So, thermostat issues, can cause coolant temperatures to change erratically.
Consequently, thermostat issues, can prohibit engine coolant, from flowing normally.
So, what thermostat issues, could cause your thermostat to stick open or closed ?
First Of All, Let’s Determine If You Have Thermostat Issues.
A thermostat could stick open; if the return spring breaks or debris prevents the thermostat from fully closing.
A thermostat could stick closed; if the wax element has been damaged by overheating or corrosion.
Possible overheating from loss of coolant; a defective electric cooling fan or fan clutch. Furthermore, this failure prevents the flow of coolant to the radiator; possibly overheating the engine and causing damage. That’s why, when an engine overheats, it’s a good idea to replace the thermostat.
Above all, the consequences of an “open failure” may be less catastrophic than those of a “closed failure”.
So, How Do I Know If My Thermostat Is Stuck ? And, Is It Closed or Opened ?
One Way Is By Checking Coolant Flow:
- Start off with a cold engine.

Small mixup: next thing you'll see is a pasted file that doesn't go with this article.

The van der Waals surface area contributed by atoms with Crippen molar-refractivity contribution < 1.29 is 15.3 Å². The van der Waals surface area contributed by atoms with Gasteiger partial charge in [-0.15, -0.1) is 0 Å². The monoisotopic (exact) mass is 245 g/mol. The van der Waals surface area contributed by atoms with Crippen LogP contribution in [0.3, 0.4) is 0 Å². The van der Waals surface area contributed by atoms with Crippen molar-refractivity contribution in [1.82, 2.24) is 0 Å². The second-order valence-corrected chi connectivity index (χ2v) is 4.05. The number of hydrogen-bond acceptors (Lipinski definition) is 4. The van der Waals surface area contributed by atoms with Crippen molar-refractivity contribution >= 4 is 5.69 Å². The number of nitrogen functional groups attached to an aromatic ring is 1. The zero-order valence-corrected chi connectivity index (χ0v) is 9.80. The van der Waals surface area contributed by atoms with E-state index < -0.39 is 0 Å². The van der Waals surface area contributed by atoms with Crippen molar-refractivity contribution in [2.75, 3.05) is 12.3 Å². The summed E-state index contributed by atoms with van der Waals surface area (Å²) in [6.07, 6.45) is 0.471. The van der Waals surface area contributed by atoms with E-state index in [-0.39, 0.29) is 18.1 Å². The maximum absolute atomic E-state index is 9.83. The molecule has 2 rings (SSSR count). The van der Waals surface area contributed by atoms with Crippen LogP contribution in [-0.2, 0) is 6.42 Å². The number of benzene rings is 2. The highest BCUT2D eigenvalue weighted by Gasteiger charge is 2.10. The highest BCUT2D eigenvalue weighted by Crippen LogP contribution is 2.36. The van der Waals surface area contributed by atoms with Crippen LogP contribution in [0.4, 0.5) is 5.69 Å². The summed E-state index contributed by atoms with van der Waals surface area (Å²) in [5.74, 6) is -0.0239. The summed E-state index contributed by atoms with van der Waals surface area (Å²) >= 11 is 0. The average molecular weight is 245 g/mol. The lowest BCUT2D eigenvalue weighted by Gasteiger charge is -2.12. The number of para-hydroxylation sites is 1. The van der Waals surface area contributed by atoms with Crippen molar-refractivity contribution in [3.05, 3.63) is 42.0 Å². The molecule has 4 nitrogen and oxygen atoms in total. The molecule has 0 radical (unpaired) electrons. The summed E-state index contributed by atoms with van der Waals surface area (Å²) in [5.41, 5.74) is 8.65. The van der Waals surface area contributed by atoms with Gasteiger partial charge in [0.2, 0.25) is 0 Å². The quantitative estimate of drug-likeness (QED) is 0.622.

- Remove the radiator cap.
- Start up the engine and let it idle.
- Verify that the coolant is not flowing.
- You can check this by looking through the radiator filler neck.
- The coolant should not be flowing.
- Consequently, the coolant has not reached a high enough temperature to open the thermostat.
So, if you see the coolant flowing; you have a thermostat stuck in the opened position. As a result, you need a new thermostat.
- But, if the coolant is not flowing, let it run for about 20 minutes, to reach operating temperature.
- About this time, you should see the coolant through the radiator filler neck, beginning to flow.
- Consequently, the coolant begins to flow, because it has reached a high enough temperature to open the thermostat.
So, if you don’t see the coolant flowing; you have a thermostat stuck in the closed position. As a result, you need a new thermostat.
Consequently, if the coolant begins to flow and the temperature stays normal your good.
But, if the engine overheats; you have another problems affecting the cooling system.
Other Possible Causes Of Overheating May Be:
- Clogged coolant passages
- Improper air/fuel mixture or ignition timing
- Bad thermostat
- Low coolant level
- Collapsed radiator hose
- Bad radiator fan
- Clogged radiator
- Cooling system leaks
- Loose water pump belt
- Worn-out water pump belt
- Bad water pump
- Bad rad cap
So, overheating always seems to happen, at the worst time, in the worst possible place. However, if you keep a car long enough, at some point, you will get cooling problems. Finally, overlooked, ignored or unchecked, cooling problems will end up leading to big expenses.
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